Monday, May 24, 2010

sensing the ghosts

-

The Oregon Trail - Sensing the ghosts
of pioneers who traversed the trail
a century and a half ago:


Tall prairie grass, wind-swept and
burnished gold, whispers with the
long-dead voices of all who passed
on this trail in their dream journey
to Oregon, or even California, or who
died, disease-ridden, exhausted, to be
buried just off the rutted trail
under a lonely stretch of sod
or cairned atop a barren lava bed.

Hawks hover, then spiral effortless
high above, as they did so many years
ago, dark against a soft patchwork
quilt of azure blue sky and creeping clouds.
The occasional click of grasshoppers
is barely audible in the billowing, brittle
grass shaken by the interminable wind.
Dry bones of beasts and hapless humans
dot the edges of the trail, mute testimony
to the brutality of the westward rush
and the following of the Oregon Trail.

8 comments:

Kelly Marszycki said...

dry bones of beasts and hapless humans -- this is very powerful writing, sere and yet beautiful in its' spareness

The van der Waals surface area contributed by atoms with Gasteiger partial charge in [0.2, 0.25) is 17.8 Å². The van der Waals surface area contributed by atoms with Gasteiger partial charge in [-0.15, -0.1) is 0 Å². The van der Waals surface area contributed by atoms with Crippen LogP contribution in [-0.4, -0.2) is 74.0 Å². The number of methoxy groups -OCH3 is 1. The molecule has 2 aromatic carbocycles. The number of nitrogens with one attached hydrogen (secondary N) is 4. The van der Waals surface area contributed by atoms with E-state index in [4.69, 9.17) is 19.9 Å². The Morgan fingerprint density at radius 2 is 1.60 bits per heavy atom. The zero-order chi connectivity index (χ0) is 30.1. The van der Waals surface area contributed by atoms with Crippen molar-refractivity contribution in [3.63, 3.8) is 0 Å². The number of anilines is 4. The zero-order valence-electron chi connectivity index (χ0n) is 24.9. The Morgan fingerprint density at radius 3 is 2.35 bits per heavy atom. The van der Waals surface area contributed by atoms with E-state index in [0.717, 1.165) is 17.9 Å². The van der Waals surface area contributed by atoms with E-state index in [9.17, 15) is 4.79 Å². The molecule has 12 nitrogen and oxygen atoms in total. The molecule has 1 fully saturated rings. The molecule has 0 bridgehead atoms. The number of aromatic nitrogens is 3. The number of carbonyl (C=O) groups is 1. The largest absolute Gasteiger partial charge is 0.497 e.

Warren said...

Hi Kelly - Hey, thank you SOOO much for your comments. I wasn't sure this would connect with anyone. It's perhaps something one has to experience, standing in the ruts cut by so many wagons over a century and a half ago. The trail meanders near my home, and when I need to feel those ghosts again I just stand in the fading ruts, or knee deep in the prairie grass reclaiming its territory.

Warren

Bill said...

Here's a haiku I found in your poem

hawks hover
in an effortless spiral–
the Oregon trail

You've caught that eerie feeling we sense when we find ourselves on sacred ground.

Warren said...

Hi Bill - Your haiku catches it all, the agelessness of the hawk (nature) and dreams realized and dreams lost (humanity), all on The Oregon Trail. Gorgeous.

Thanks - Warren

Gillena Cox said...

haiku from your poem

soft patchwork
azure sky and creeping clouds--
Hawks hover

much love
gillena

Warren said...

Gorgeous haiku, Gillena - like all of your poems! Thanks for coming in on this one.

Warren

J.P.Christiansen said...

In this poem you've managed to make hawks
guard the ghosts of the dreamers
looking west for another life,
but instead had to give it up in the attempt.

Rich in bones and silence
is the Oregon Trail.

Warren said...

J.P. - Thanks for reading and commenting - your time and effort is appreciated.

Warren